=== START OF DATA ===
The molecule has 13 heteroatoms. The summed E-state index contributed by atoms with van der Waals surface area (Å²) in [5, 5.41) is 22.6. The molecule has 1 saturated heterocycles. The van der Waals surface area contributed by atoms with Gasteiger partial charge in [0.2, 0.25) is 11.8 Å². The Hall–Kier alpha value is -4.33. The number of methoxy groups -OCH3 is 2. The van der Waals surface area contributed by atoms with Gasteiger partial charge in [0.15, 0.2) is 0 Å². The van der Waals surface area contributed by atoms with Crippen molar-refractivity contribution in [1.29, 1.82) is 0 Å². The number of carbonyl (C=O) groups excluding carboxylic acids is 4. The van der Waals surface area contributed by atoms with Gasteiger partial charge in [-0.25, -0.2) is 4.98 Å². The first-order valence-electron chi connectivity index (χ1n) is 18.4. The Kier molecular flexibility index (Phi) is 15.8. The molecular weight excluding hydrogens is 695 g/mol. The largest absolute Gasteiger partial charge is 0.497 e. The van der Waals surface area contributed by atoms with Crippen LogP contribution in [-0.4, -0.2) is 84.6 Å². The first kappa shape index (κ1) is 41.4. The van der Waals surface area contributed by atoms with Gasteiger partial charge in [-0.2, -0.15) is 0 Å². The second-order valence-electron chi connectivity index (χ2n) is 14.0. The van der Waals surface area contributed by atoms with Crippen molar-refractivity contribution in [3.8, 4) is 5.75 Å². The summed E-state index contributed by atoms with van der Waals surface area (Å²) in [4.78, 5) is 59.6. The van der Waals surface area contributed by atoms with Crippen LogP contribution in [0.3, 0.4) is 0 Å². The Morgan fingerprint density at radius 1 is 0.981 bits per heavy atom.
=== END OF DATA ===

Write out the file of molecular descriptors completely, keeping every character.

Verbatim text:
The molecule has 13 heteroatoms. The summed E-state index contributed by atoms with van der Waals surface area (Å²) in [5, 5.41) is 22.6. The molecule has 1 saturated heterocycles. The van der Waals surface area contributed by atoms with Gasteiger partial charge in [0.2, 0.25) is 11.8 Å². The Hall–Kier alpha value is -4.33. The number of methoxy groups -OCH3 is 2. The van der Waals surface area contributed by atoms with Gasteiger partial charge in [0.15, 0.2) is 0 Å². The van der Waals surface area contributed by atoms with Crippen molar-refractivity contribution in [1.29, 1.82) is 0 Å². The number of carbonyl (C=O) groups excluding carboxylic acids is 4. The van der Waals surface area contributed by atoms with Gasteiger partial charge in [-0.25, -0.2) is 4.98 Å². The first-order valence-electron chi connectivity index (χ1n) is 18.4. The Kier molecular flexibility index (Phi) is 15.8. The molecular weight excluding hydrogens is 695 g/mol. The largest absolute Gasteiger partial charge is 0.497 e. The van der Waals surface area contributed by atoms with Crippen LogP contribution in [-0.4, -0.2) is 84.6 Å². The first kappa shape index (κ1) is 41.4. The van der Waals surface area contributed by atoms with Gasteiger partial charge in [-0.2, -0.15) is 0 Å². The second-order valence-electron chi connectivity index (χ2n) is 14.0. The van der Waals surface area contributed by atoms with Crippen molar-refractivity contribution in [3.8, 4) is 5.75 Å². The summed E-state index contributed by atoms with van der Waals surface area (Å²) in [4.78, 5) is 59.6. The van der Waals surface area contributed by atoms with Crippen LogP contribution in [0.3, 0.4) is 0 Å². The Morgan fingerprint density at radius 1 is 0.981 bits per heavy atom.